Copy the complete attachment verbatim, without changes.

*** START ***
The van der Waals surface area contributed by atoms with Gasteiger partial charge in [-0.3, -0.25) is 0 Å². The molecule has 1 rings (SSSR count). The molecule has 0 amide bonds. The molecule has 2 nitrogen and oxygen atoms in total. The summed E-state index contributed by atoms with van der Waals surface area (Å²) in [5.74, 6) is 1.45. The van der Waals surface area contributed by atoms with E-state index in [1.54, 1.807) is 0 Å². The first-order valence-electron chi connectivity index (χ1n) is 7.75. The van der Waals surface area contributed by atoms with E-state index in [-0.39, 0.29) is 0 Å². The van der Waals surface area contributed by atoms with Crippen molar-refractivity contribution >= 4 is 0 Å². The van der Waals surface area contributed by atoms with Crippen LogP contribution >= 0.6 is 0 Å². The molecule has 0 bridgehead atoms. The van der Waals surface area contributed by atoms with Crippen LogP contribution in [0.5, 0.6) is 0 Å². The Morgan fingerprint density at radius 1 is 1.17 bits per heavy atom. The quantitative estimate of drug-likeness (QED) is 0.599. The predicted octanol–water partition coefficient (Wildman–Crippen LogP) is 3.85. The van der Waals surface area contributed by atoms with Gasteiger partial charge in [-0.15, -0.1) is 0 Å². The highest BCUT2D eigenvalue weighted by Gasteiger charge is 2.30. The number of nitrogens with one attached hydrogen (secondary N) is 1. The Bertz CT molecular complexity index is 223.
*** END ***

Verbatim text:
The van der Waals surface area contributed by atoms with Gasteiger partial charge in [-0.3, -0.25) is 0 Å². The molecule has 1 rings (SSSR count). The molecule has 0 amide bonds. The molecule has 2 nitrogen and oxygen atoms in total. The summed E-state index contributed by atoms with van der Waals surface area (Å²) in [5.74, 6) is 1.45. The van der Waals surface area contributed by atoms with E-state index in [1.54, 1.807) is 0 Å². The first-order valence-electron chi connectivity index (χ1n) is 7.75. The van der Waals surface area contributed by atoms with E-state index in [-0.39, 0.29) is 0 Å². The van der Waals surface area contributed by atoms with Crippen molar-refractivity contribution >= 4 is 0 Å². The van der Waals surface area contributed by atoms with Crippen LogP contribution >= 0.6 is 0 Å². The molecule has 0 bridgehead atoms. The van der Waals surface area contributed by atoms with Crippen LogP contribution in [0.5, 0.6) is 0 Å². The Morgan fingerprint density at radius 1 is 1.17 bits per heavy atom. The quantitative estimate of drug-likeness (QED) is 0.599. The predicted octanol–water partition coefficient (Wildman–Crippen LogP) is 3.85. The van der Waals surface area contributed by atoms with Gasteiger partial charge in [-0.15, -0.1) is 0 Å². The highest BCUT2D eigenvalue weighted by Gasteiger charge is 2.30. The number of nitrogens with one attached hydrogen (secondary N) is 1. The Bertz CT molecular complexity index is 223.